The wonderful thing about sharing the history of special cars via CHB is that it might result in solving a mystery, or you get the exact answer you were looking for. It was a most pleasant surprise when I received a mail concerning the Buickatti and not just from someone… The daughter of Charles Chayne himself! Nancy Chayne was so kind to tell me more about the Buickatti since our story had ended with a mystery: “What remains a mystery to me is why Bunny didn’t convert…”
So let’s find out from Nancy’s letter why the Buickatti didn’t loose its special nickname… Continue reading
The moment had finally come… A friend of mine (thanks Walter) told me some months ago that the International Bugatti meeting was scheduled to take place in Montreux (the Swiss Monte Carlo), where I happen to live. My Bugattist heart was beating like mad and I felt like a kid waiting for Christmas to come.
And last week Santa Claus indeed delivered my presents, many months before his anniversary: more than 40 Molsheim born jewels arrived in my hometown. What a beautiful uproar… Continue reading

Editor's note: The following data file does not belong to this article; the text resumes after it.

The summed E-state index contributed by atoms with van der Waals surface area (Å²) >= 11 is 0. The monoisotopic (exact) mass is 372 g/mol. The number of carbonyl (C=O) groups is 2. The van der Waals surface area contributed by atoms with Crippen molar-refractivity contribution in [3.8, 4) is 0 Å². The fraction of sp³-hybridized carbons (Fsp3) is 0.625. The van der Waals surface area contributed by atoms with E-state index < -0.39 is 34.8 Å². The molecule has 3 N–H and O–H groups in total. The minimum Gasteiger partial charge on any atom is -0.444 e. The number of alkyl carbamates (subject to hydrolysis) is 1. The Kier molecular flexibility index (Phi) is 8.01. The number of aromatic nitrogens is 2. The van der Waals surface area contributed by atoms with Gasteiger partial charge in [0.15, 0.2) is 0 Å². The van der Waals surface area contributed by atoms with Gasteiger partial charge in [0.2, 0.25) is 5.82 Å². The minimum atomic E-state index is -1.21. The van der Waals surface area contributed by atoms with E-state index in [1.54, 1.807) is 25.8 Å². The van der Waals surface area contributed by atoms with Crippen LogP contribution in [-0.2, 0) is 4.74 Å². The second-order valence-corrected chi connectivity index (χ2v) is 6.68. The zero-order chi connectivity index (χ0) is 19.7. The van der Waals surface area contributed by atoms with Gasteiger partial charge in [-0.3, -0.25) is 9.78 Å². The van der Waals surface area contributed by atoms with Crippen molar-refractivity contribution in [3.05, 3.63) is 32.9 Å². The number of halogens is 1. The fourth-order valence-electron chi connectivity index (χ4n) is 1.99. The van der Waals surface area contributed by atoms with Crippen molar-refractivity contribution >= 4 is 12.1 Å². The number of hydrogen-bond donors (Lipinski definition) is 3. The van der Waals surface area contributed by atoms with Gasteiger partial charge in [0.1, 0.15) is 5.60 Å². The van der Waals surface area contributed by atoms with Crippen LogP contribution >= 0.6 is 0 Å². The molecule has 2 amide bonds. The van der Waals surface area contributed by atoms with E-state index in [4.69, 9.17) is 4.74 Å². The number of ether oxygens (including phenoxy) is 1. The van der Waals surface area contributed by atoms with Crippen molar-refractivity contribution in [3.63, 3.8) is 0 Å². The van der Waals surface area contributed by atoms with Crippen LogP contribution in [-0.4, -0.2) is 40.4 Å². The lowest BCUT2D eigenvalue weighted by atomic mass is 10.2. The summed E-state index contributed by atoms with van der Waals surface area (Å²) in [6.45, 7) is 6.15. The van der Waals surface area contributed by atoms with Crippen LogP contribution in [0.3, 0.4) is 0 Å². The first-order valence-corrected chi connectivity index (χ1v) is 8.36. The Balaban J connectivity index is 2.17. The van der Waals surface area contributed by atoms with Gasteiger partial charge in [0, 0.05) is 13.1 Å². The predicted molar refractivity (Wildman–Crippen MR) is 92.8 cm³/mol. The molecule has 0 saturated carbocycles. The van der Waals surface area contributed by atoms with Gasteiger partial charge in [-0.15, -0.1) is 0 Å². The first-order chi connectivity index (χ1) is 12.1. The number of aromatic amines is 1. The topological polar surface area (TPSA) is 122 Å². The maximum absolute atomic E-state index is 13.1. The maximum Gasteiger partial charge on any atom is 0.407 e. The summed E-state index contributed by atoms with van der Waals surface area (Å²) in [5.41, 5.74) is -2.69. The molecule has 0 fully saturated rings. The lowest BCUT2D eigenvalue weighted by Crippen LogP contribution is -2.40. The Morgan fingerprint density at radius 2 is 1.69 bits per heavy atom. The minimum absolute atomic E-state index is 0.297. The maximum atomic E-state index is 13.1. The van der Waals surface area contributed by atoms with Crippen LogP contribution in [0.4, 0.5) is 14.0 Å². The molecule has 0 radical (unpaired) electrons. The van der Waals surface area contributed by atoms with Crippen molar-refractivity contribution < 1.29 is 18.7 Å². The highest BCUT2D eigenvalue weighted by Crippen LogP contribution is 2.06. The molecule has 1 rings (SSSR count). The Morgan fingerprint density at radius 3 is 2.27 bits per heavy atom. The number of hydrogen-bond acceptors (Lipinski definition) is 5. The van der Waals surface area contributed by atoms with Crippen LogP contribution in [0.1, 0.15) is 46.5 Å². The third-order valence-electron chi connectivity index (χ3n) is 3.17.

The upload issue is solved, so here are some more pix as I promised. Computers are a bit like cars, just never give up. There is always a solution if you are patient enough and think logically… Continue to see more pix
You may never have heard of this event before. The Hertzberger Trophy is a very discreet Dutch event for a specially selected group of owners of amazing prewar cars. This is a 2-day rally with tour and sports class. The participants are battling for the Hertzberger trophy, which is a brons sculpture. Another prize was a nice limited edition watch made by jewelers Schaap – Citroen from Amsterdam and designed by Van der Klaauw from Friesland. The rally goes from one historic estate to the other, while making sure the drivers and especially their navigators are put to the test to follow the rules, which is of course not made easy!